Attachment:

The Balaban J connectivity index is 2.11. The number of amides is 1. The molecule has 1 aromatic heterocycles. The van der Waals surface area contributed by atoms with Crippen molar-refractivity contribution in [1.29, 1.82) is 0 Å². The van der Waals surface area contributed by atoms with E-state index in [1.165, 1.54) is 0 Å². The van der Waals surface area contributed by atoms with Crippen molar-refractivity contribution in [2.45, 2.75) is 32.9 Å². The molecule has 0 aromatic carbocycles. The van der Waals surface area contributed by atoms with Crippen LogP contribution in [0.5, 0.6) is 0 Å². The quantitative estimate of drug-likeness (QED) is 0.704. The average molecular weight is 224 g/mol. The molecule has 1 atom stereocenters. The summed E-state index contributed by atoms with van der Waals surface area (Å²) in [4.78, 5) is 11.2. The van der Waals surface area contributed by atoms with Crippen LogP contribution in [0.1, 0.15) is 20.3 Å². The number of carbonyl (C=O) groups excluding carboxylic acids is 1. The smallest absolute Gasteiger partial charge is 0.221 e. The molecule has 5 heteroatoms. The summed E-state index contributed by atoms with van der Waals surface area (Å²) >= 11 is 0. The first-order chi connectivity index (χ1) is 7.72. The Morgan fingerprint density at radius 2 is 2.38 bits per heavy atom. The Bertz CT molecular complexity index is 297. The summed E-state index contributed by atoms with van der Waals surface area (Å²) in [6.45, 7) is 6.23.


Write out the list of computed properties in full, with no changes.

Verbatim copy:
The Balaban J connectivity index is 2.11. The number of amides is 1. The molecule has 1 aromatic heterocycles. The van der Waals surface area contributed by atoms with Crippen molar-refractivity contribution in [1.29, 1.82) is 0 Å². The van der Waals surface area contributed by atoms with E-state index in [1.165, 1.54) is 0 Å². The van der Waals surface area contributed by atoms with Crippen molar-refractivity contribution in [2.45, 2.75) is 32.9 Å². The molecule has 0 aromatic carbocycles. The van der Waals surface area contributed by atoms with Crippen LogP contribution in [0.5, 0.6) is 0 Å². The quantitative estimate of drug-likeness (QED) is 0.704. The average molecular weight is 224 g/mol. The molecule has 1 atom stereocenters. The summed E-state index contributed by atoms with van der Waals surface area (Å²) in [4.78, 5) is 11.2. The van der Waals surface area contributed by atoms with Crippen LogP contribution in [0.1, 0.15) is 20.3 Å². The number of carbonyl (C=O) groups excluding carboxylic acids is 1. The smallest absolute Gasteiger partial charge is 0.221 e. The molecule has 5 heteroatoms. The summed E-state index contributed by atoms with van der Waals surface area (Å²) >= 11 is 0. The first-order chi connectivity index (χ1) is 7.72. The Morgan fingerprint density at radius 2 is 2.38 bits per heavy atom. The Bertz CT molecular complexity index is 297. The summed E-state index contributed by atoms with van der Waals surface area (Å²) in [6.45, 7) is 6.23.